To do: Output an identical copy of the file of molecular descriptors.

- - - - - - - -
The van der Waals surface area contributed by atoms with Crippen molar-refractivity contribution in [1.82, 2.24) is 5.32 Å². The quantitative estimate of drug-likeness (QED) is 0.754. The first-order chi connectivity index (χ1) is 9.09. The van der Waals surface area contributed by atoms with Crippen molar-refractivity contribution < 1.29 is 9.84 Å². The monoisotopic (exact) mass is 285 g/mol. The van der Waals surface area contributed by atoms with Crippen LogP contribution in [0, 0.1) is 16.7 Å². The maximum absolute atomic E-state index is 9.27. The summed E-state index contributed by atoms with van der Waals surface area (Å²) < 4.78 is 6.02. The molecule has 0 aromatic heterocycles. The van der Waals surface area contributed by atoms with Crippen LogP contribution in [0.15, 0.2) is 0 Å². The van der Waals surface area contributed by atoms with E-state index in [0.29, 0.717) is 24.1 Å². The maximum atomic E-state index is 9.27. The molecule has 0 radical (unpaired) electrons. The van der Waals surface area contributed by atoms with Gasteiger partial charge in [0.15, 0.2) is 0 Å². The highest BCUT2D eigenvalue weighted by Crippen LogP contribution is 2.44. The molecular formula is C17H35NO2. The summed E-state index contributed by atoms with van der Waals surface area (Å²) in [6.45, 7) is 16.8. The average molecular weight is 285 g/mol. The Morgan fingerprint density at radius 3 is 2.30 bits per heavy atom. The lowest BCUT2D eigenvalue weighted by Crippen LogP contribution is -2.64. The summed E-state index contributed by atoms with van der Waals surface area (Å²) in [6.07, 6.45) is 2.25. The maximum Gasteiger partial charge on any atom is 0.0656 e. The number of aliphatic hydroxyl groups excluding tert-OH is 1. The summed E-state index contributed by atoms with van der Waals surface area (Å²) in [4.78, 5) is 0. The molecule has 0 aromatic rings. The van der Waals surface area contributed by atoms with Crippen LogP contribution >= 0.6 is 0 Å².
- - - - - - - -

The van der Waals surface area contributed by atoms with Crippen molar-refractivity contribution in [1.82, 2.24) is 5.32 Å². The quantitative estimate of drug-likeness (QED) is 0.754. The first-order chi connectivity index (χ1) is 9.09. The van der Waals surface area contributed by atoms with Crippen molar-refractivity contribution < 1.29 is 9.84 Å². The monoisotopic (exact) mass is 285 g/mol. The van der Waals surface area contributed by atoms with Crippen LogP contribution in [0, 0.1) is 16.7 Å². The maximum absolute atomic E-state index is 9.27. The summed E-state index contributed by atoms with van der Waals surface area (Å²) < 4.78 is 6.02. The molecule has 0 aromatic heterocycles. The van der Waals surface area contributed by atoms with Crippen LogP contribution in [0.15, 0.2) is 0 Å². The van der Waals surface area contributed by atoms with E-state index in [0.29, 0.717) is 24.1 Å². The maximum atomic E-state index is 9.27. The molecule has 0 radical (unpaired) electrons. The van der Waals surface area contributed by atoms with Gasteiger partial charge in [0.15, 0.2) is 0 Å². The highest BCUT2D eigenvalue weighted by Crippen LogP contribution is 2.44. The molecular formula is C17H35NO2. The summed E-state index contributed by atoms with van der Waals surface area (Å²) in [6.45, 7) is 16.8. The average molecular weight is 285 g/mol. The Morgan fingerprint density at radius 3 is 2.30 bits per heavy atom. The lowest BCUT2D eigenvalue weighted by Crippen LogP contribution is -2.64. The summed E-state index contributed by atoms with van der Waals surface area (Å²) in [6.07, 6.45) is 2.25. The maximum Gasteiger partial charge on any atom is 0.0656 e. The number of aliphatic hydroxyl groups excluding tert-OH is 1. The summed E-state index contributed by atoms with van der Waals surface area (Å²) in [4.78, 5) is 0. The molecule has 0 aromatic rings. The van der Waals surface area contributed by atoms with Crippen LogP contribution >= 0.6 is 0 Å².